A shrimp named after Pink Floyd

Synalpheus pinkfloydi.
Synalpheus pinkfloydi.PHOTO: AGENCE FRANCE-PRESSE
Elton John.
Elton John.PHOTO: THE NEW PAPER FILE
A lane that runs near the central business district in Melbourne is named ACDC Lane.
A lane that runs near the central business district in Melbourne is named ACDC Lane.PHOTO: ACDC LANE/INSTAGRAM
A greeting card from Liverpool John Lennon Airport.
A greeting card from Liverpool John Lennon Airport.PHOTO: LIVERPOOL JOHN LENNON AIRPORT/INSTAGRAM
John Lennon.
John Lennon.PHOTO: BRYAN LESSARD
Beyonce.
Beyonce.PHOTO: REUTERS
Horse fly.
Horse fly.PHOTO: CSIRO

The zoologist who discovered the creature is a fan of the British band

A newly discovered shrimp species with a bright pink claw and an ability to produce one of the loudest sounds in the ocean has been named after legendary British band Pink Floyd, zoologists said last week.

Synalpheus pinkfloydi has a bright pink claw that "just like all good rock bands" can produce large amounts of sonic energy, according to a post on the blog of the University of Oxford's Museum of Natural History.

Zoologist Sammy de Grave said the shrimp was discovered off the coast of Panama.

By closing its distinctive claw at rapid speed, the shrimp can produce a sound strong enough to stun or even kill a small fish.

A description of the shrimp appeared in the journal Zootaxa last Wednesday and the Oxford team also featured the shrimp in fictitious covers for the legendary British rock band's iconic albums Animals (1977) and The Wall (1979).

"I often play Pink Floyd as background music while I'm working," Dr de Grave said.

"But now the band and my work have been happily combined in the scientific literature."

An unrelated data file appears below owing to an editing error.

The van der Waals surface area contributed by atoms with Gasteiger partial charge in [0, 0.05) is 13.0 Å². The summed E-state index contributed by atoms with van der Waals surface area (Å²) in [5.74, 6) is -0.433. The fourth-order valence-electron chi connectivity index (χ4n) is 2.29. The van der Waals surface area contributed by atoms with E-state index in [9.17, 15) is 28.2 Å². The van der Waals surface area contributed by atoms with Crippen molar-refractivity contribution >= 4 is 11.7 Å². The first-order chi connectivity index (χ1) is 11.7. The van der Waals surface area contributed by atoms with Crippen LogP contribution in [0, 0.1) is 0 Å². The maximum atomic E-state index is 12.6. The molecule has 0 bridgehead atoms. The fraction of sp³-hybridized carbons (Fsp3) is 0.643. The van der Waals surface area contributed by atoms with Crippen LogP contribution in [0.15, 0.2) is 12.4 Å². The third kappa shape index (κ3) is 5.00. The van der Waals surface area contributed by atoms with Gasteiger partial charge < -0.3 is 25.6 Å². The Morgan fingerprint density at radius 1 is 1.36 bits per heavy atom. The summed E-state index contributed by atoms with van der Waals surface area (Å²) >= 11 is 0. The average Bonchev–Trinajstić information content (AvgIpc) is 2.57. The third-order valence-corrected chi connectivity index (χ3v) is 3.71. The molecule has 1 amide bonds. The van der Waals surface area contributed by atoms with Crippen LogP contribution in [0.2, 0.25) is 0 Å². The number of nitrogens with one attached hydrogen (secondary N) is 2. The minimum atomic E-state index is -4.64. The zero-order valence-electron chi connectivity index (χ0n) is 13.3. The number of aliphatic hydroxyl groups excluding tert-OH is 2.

The Straits Times takes a look at other musical acts whose names have been immortalised.


Elton John

Singapore got into the act of paying tribute to big stars with the naming of an orchid after the British superstar Elton John (above) in 2011.

The orchid species Doritaenopsis was renamed Doritaenopsis Sir Elton John.

At the 20th World Orchid Conference held in Marina Bay Sands, the singer told the media at a ceremony: "This is a great honour as I am an avid lover of gardens. Thank you for your kindness... this is indeed the most beautiful specimen of orchid."

He added that he was going to take it back to his garden in England "to grow some orchids so we can have our own at home".


John Lennon

Imagine, he once sang, in a big hit that he penned in 1971. But this tribute to the Beatle is no mere flight of imagination.

In 2001, the city of Liverpool renamed Liverpool Airport in honour of the hometown musician who supported charitable causes in his songs such as Give Peace A Chance and Happy Xmas (War Is Over) after the Fab Four broke up.

Yoko Ono, widow of the murdered Lennon, said of the renaming of Liverpool Airport: "John always reminded us of the sense of fun in life. I hope the airport will send a great message to all corners of the world.

"As John said, there is no hell below us, above us only skies."

Liverpool John Lennon Airport's logo also carries a cartoon self-portrait of Lennon and the words Above Us Only Sky - a line from Imagine.


AC/DC

For Those About To Rock, We Salute You, Australian band AC/DC declared in the title of an album rolled out in 1981.

In 2004, the city of Melbourne repaid the courtesy, naming a lane that runs near the central business district ACDC Lane.

The officials, however, refused to insert a lightning bolt between AC and DC, which is often used in the band's marketing materials.

But a die-hard fan soon attached an artwork of the bolt on the street plaque to complete the tribute.


Beyonce

Behind all the glitz and the glamour of the name Beyonce is also a horse fly.

It actually goes by the name of Scaptia beyonceae.

Its abdomen glows with a thick patch of golden hair which provided the inspiration for scientists to come up with its diva-related name.

The rare species was actually collected in 1981, the year that Beyonce (right) was born. The singer had a hit called Bootylicious with her group Destiny Child in 2001.

A version of this article appeared in the print edition of The Straits Times on April 17, 2017, with the headline 'Shrimp named Pink Floyd'. Print Edition | Subscribe